The caps range in diameter from 0.5 cm to 2 cm. The cap’s color starts out cream-colored or a rich taupe. However, of the course of its lifecycle, the cap color changes, due to moisture fluctuations. The psilocybe semilanceata is hygrophanous, meaning the color changes pursuant to its environment’s moisture levels. When the cap is moist it ranges from “…pale brown to dark chestnut brown, but darker in the center, often with a greenish-blue tinge.”

When not in moisture rich settings, when the cap often looks pale brown it changes color. In drier habitats the caps turn a chestnut brown color, with the center turning darker brown. As the mushroom matures the taupe color fades into a grayish brown. When the caps dry out they pale more and transition to a yellowish-brownish color. If the caps get bruised, they turn bluish-greenish much like your own flesh. 

The shape of the cap remains mostly the same throughout the mushroom’s lifetime except for one thing- the cap margin (edge). Younger mushrooms will display an edge that’s curled inward, underneath the cap. As the mushroom ages, the cap margin will flatten out, and sometimes even roll upward. 

Speaking of rolling up, you might also be able to do the same with another Liberty Cap mushroom feature. Psilocybe semilanceata caps possess a removable, glutinous layer called a pellicle. The gelatinous film is seen when the mushroom cap is peeled back or broken. For this reason, wet Liberty Caps can be sticky. With increased sun exposure, the film turns a whitish color and can no longer be peeled off.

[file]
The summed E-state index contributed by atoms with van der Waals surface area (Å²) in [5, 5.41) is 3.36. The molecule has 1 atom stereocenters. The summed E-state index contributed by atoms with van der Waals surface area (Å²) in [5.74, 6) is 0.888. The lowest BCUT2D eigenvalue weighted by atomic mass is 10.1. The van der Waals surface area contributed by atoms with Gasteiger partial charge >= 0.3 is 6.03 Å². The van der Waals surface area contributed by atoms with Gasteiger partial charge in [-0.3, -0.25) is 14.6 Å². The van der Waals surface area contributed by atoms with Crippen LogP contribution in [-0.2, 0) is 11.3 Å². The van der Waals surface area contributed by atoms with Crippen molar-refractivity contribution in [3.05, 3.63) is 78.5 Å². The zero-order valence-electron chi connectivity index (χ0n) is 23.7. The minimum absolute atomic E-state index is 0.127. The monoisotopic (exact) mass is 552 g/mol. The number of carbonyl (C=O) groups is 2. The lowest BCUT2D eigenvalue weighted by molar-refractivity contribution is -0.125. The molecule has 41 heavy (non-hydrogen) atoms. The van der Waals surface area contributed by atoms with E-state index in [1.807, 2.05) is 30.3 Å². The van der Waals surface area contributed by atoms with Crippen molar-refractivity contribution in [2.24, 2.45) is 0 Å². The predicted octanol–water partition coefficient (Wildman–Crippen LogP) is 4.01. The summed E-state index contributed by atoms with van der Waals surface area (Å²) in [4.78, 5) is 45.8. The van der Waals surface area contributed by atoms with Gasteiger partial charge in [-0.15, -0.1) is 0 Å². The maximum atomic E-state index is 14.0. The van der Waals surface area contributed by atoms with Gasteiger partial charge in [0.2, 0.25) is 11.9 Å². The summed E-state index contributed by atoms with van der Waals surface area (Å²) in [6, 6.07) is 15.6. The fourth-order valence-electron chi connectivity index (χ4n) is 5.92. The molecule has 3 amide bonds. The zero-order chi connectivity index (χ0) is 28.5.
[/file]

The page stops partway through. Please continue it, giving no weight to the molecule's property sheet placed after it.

Another easy to identify feature of psilocybe semilanceata is its striations on the cap. When thriving in a moist environment the caps display distinctive radial grooves which correspond to the gills underneath the cap. With age, the striations get more pronounced, as well as in dry weather. As the mushroom dries out, the striations disappear, making dry Liberty Caps harder to distinguish between dangerous impostors.


Finally, one last distinctive feature helps to identify psilocybe semilanceata. During sporulation the cap margins get stained dark as the result of released spores. The dark stained cap margins provide one of the easiest ways to identify Liberty Caps.

Avoid Getting Green Around the Gills

Knowing how to identify the gills on psilocybe semilanceata also helps to avoid picking a poisonous look alike. Below the cap, each mushroom has “15-27 narrow and moderately spaced gills.” It’s common for the gills to crowd together a bit. Each gill attaches to the stem in a free and independent manner. The delicate gills also attach to the cap with a light touch. Cystidia will appear on the gills. 

In the mushroom’s early phases the gills can appear as anything as olive gray to pale brown to pale creamy gray. As the Liberty Cap matures the gills change in color. The pale color fades, as the spores mature, turning the mushroom into a dark purple-brown color.

Where Liberty Caps Stem From

Psilocybe semilanceata stalks are delicate and wavy. Think half cooked spaghetti strands on your dinner plate, but shorter. The slender stems only reach between 2 to 3 mm in diameter. They’re also long compared to the cap size. 

The fibrous stem, which has more thickness at the base, can reach between 4 to 10 cm or 1 3/4″ and 5 1/2″ in height. The slender stem can range from cream colored to yellowish-brownish and sometimes displays blue coloring near the base.

Spore Me Please

Psilocybe semilanceata spores are smooth and ellipsoidal in shape, measuring between 11.5-14.5 x 7-9μm. The spores bear a common purple-brown color, varying in darkness. They can also be reddish at times. From a frontal view, the spores look oblong to oval, and from a side view, appear oblong.

Lifting the Veil on the Liberty Cap